Why baseball is so important to this DMD family

For this crew of 9, summer means our favorite sport is in season

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by Betty Vertin |

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Memorial Day weekend has come and gone, and we’re now officially in summer mode at my house. For our family, that means lots of baseball.

I have three sons — Max, 17, Rowen, 14, and Charlie, 12 — with Duchenne muscular dystrophy (DMD). But I also have one son, Chance, 16, who doesn’t have it. And God made him a baseball player. He’s over 6 feet tall and is long, lanky, and left-handed.

Admittedly, before becoming a baseball mom, I didn’t know that these things made for a good baseball player. I’ve since been told that these are good traits for playing in college and beyond.

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A family affair

When my sons with DMD were young, all three played baseball alongside Chance. Then their bodies grew weak, and they were unable to play while Chance continued on. And I kept waiting for Max, Rowen, and Charlie to say something — such as that they didn’t want to go to games because it was too hard for them to watch Chance do something they couldn’t. But that never happened.

My boys with DMD have continued to love baseball, even if it means watching the game from the bleachers instead of the dugout.

Baseball is America’s favorite pastime and ours as well. We love the Kansas City Royals and the University of Nebraska Huskers, but you’ll usually find a game on our TV whether our teams are playing or not. And when Chance is playing, you’ll find our van parked at the field while we’re in our own viewing room, the second one up, behind the home team batter’s box. Our baseball family accepts us just as we are, wheels and all.

The experiences and social life the sport provides are priceless. For example, the team that Chance plays for assigns a family to announce the starting lineups at each home game, as well as the batters and other things. We were assigned a game, and because the park is accessible, Rowen, an aspiring sports broadcaster, was able to announce a game with his dad in the press box. He looked forward to it for days and enjoyed every minute of it. He hopes other parents who don’t want to be the announcer will ask him to take their days. Without baseball this summer, Rowen never would’ve had the experience.

As my sons age and increasingly depend on wheelchairs and help from others, their ability and desire to go out without a caregiver have diminished, and with them, their social lives. However, because our four boys are all within five years of each other in age, Chance’s teammates have become friends with his brothers.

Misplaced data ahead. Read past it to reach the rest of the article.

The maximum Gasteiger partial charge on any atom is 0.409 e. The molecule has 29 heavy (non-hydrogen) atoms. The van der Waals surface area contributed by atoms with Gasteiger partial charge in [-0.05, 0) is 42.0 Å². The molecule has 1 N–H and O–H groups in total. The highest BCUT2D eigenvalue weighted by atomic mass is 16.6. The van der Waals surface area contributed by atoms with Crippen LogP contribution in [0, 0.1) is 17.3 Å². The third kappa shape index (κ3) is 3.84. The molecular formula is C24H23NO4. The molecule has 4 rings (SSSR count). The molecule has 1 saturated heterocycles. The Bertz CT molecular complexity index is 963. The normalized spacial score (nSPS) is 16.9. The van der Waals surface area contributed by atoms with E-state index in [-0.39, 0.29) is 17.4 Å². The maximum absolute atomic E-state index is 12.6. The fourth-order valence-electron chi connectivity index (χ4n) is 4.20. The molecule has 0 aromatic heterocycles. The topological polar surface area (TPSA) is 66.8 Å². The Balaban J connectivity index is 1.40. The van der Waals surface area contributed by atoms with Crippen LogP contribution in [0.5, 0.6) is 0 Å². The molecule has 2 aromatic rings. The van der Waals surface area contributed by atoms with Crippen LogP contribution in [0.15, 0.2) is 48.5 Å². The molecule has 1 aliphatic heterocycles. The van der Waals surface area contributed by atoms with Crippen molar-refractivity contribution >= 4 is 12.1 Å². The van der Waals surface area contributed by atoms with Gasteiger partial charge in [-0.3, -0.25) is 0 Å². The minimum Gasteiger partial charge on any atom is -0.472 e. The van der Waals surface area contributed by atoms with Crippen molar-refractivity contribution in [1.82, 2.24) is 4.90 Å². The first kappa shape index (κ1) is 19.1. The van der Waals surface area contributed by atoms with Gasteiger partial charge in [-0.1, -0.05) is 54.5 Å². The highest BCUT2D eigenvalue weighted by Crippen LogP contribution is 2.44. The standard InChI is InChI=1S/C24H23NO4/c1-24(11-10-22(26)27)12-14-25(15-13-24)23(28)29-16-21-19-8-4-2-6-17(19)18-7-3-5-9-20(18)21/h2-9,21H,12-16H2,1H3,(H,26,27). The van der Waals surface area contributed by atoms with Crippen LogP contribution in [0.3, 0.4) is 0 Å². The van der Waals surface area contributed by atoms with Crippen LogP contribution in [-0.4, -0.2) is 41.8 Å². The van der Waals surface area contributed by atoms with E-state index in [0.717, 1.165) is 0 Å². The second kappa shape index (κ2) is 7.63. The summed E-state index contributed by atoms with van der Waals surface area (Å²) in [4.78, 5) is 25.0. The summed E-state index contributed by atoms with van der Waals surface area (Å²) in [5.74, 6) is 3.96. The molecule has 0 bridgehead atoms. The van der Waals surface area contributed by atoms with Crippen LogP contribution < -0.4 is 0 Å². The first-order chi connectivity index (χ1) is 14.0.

The best example is a young man who is in show choir with Max. He’s a year younger than Max, but the same age as Chance. He played on Chance’s 14-and-under team and got to know Max. They became good friends once he got to high school because he shared many interests with Max, such as music and theater.

Charlie loves to chase foul balls with the other kids his age. Each person who returns a foul ball to the dugout is paid 50 cents, which is how Charlie funds his concession stand obsession. He also gets to talk to players and coaches in the dugout each time he returns a ball. He always returns with a big smile.

I never would’ve guessed that all four of my boys would enjoy a sport, but I’m pleasantly surprised and relish the joyful summer moments that baseball provides our family.

Note: Muscular Dystrophy News Today is strictly a news and information website about the disease. It does not provide medical advice, diagnosis, or treatment. This content is not intended to be a substitute for professional medical advice, diagnosis, or treatment. Always seek the advice of your physician or another qualified health provider with any questions you may have regarding a medical condition. Never disregard professional medical advice or delay in seeking it because of something you have read on this website. The opinions expressed in this column are not those of Muscular Dystrophy News or its parent company, Bionews, and are intended to spark discussion about issues pertaining to muscular dystrophy.


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